Several hundred books have been written about the Mahabharata. Why one more? Is there place for another sensible read? These are questions that often plague me when people ask me to write a book. Any book. Do I have anything new to say, anything worth saying, anything that has not been said before?
But with the Mahabharata, there is no place for such doubts. The epic is as evergreen as it is eternal. And it reveals newer and newer layers to the seeker. In this book, professor Ganesh N. Devy, an ardent seeker himself, sets out on a quest to answer questions about the epic that have plagued him for long:
What is it about the epic that gives it its timeless appeal – what can explain its incredible effect on the millions of people over thousands of years? How does the epic, even two millennia after its composition, continue to speak to the nation?
Seen from the context of time, these questions are extremely valid, for it explains the epic’s extraordinary survival story.
The epic’s extraordinary survival story
Consider this. In the time period the epic was birthed, evolved and reached its final stage of composition, the Indian sub-continent was ruled by several dynasties (the Mauryas, Guptas, etc.) that were guided by different ideologies. Through this long period, several new religions rose, some flourished, some others died here. Diverse philosophies and doctrines arose. All were discussed, some accepted and embraced while some others were discarded. Through all these historically turbulent times, the Mahabharata continued on its own quest, unperturbed, successfully surviving to this day, quietly crossing two thousand years along its way.
You will realise this is no mean feat, when you compare the Mahabharata with the epics of the near-east and the west such as the Gilgamesh, Iliad and the Odyssey. Today, these epics hold little or no significance today for the people of those geographies. It is from this perspective, professor Devy attempts to decode the eternality of the Mahabharata.
The epic quest
The book is divided into two parts titled – the epic’s quest, and the wheel.
In the first part, the author gives an overview of Mahabharata’s birth, its form and structure and its stages of evolution, from a global-historical perspective. Here, Devy rightly points out that an epic typically emerges at the beginning of a great civilisation and becomes an icon for that civilisation. In the case of the Mahabharata, it was a civilisation that was born at the cusp that marked the end of the pastoral-agrarian state system and the start of feudal state structure in the Indian sub-continent (yuganta).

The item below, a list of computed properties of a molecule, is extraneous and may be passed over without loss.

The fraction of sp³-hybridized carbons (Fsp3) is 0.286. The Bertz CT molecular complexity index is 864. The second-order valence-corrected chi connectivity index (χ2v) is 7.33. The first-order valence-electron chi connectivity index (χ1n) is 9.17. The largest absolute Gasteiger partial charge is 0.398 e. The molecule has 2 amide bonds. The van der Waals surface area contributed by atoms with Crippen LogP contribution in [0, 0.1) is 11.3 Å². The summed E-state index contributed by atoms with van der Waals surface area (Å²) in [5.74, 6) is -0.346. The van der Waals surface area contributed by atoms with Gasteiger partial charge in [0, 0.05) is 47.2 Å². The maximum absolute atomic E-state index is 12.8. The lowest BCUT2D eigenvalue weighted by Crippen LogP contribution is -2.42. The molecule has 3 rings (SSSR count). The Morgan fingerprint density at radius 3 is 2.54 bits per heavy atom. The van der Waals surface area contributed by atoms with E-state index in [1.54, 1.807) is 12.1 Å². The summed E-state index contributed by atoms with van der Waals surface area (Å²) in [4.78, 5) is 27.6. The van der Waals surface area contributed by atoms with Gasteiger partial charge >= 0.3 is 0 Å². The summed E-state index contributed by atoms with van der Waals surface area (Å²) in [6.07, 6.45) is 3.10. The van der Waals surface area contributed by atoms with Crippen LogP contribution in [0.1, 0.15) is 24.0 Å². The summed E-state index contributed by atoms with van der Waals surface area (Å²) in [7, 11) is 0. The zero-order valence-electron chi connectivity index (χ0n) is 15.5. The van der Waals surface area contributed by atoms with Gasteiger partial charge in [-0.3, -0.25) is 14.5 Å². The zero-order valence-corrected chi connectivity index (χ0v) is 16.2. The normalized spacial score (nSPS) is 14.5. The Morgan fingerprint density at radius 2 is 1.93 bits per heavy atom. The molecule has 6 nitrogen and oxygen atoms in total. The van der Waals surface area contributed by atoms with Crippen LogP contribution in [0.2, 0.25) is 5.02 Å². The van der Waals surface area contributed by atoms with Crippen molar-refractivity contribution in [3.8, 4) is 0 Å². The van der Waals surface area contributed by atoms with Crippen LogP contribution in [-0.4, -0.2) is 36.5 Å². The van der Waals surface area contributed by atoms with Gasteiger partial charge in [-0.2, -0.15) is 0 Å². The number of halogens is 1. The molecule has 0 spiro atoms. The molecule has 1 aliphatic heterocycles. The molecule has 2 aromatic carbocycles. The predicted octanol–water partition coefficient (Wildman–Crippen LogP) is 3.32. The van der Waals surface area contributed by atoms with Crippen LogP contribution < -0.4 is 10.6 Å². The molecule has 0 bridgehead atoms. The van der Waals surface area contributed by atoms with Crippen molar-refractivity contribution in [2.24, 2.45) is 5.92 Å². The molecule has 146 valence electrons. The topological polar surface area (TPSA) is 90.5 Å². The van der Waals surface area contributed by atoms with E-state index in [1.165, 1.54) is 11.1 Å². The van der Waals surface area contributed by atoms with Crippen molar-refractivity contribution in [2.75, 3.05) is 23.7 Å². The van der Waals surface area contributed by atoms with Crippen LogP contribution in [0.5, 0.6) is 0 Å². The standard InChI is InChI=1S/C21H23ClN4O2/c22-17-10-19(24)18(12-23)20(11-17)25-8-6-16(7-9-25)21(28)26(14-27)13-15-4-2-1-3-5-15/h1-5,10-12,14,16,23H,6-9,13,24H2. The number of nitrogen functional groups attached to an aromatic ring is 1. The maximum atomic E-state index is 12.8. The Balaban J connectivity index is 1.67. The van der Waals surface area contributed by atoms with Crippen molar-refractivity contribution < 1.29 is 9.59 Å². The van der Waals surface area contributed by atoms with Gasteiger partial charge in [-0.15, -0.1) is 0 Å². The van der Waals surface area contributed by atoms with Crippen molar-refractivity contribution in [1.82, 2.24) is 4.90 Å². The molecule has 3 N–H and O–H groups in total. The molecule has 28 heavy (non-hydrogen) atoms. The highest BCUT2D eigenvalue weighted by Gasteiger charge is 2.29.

The Nation’s way of remembering
Professor Devy interprets the Mahabharata as a way of remembering this slice of history. According to Devy, the epic records this history as an uninvolved witness, like the sthithapragnya mentioned in the Gita, with an empathetic detachment, a sage acceptance of all that has been, as it was. (That can certainly explain the epic’s non-judgemental narrative style, the close-to-life conundrums the epic poses and the shade of its characters, that is more grey than black & white.)
However, in reconstructing this past, the epic does not shy away from using myths and fantasy. And it is this technique of combining myth with history, according to professor Devy, that is one of the prime reasons for the epic’s timeless appeal.
An epic for all and everyone
In the second part of the book, the author discusses what he thinks is the epic’s relevance in the modern times and the significance it holds for us today.
Although the epic deliberates continuously on the aspect of dharma, Devy believes that the epic’s dharma is different from the dhamma (dharma) of Buddha or the dharma prescribed by the Dharmasutras that were laid down by Brahmins for Brahmins. Mahabharata, according to Devy, has steered clear of these influences. And that is an important reason why its appeal transcends religious, sectarian and linguistic communities making it an epic for all and everyone.
Mahabharata & the Chakra
The dharma of the epic, according to Devy, is the dharma of the chakra (wheel), that symbolises the relentless passage of time and eternal movement. In fact, the kala chakra or the wheel of time is, for Devy, the central metaphor of the epic.
Indeed, this idea of circular time is reflected in the narrative style of the epic too, with the epic beginning in the future, at the snake sacrifice of Janamajeya, where the past story is narrated before ending again at the snake sacrifice, which becomes the present for the reader. The past, the present and the future thus merge into one big circle of time carrying the potential for multiple beginnings and multiple endings.
Epic’s fluid narrative
According to Devy, it is this idea of multiple beginnings of the epic – which could either be the Satyavati-Shantanu story or the oath of Bhishma or the birth of Pandu and Dhritarashtra or the conflict between the Pandavas and the Kauravas – that is the epic’s central message for a diverse society such as ours with different origin stories. A diverse society that is unfortunately being forced to agree to a single narrative for the beginnings of Bharata.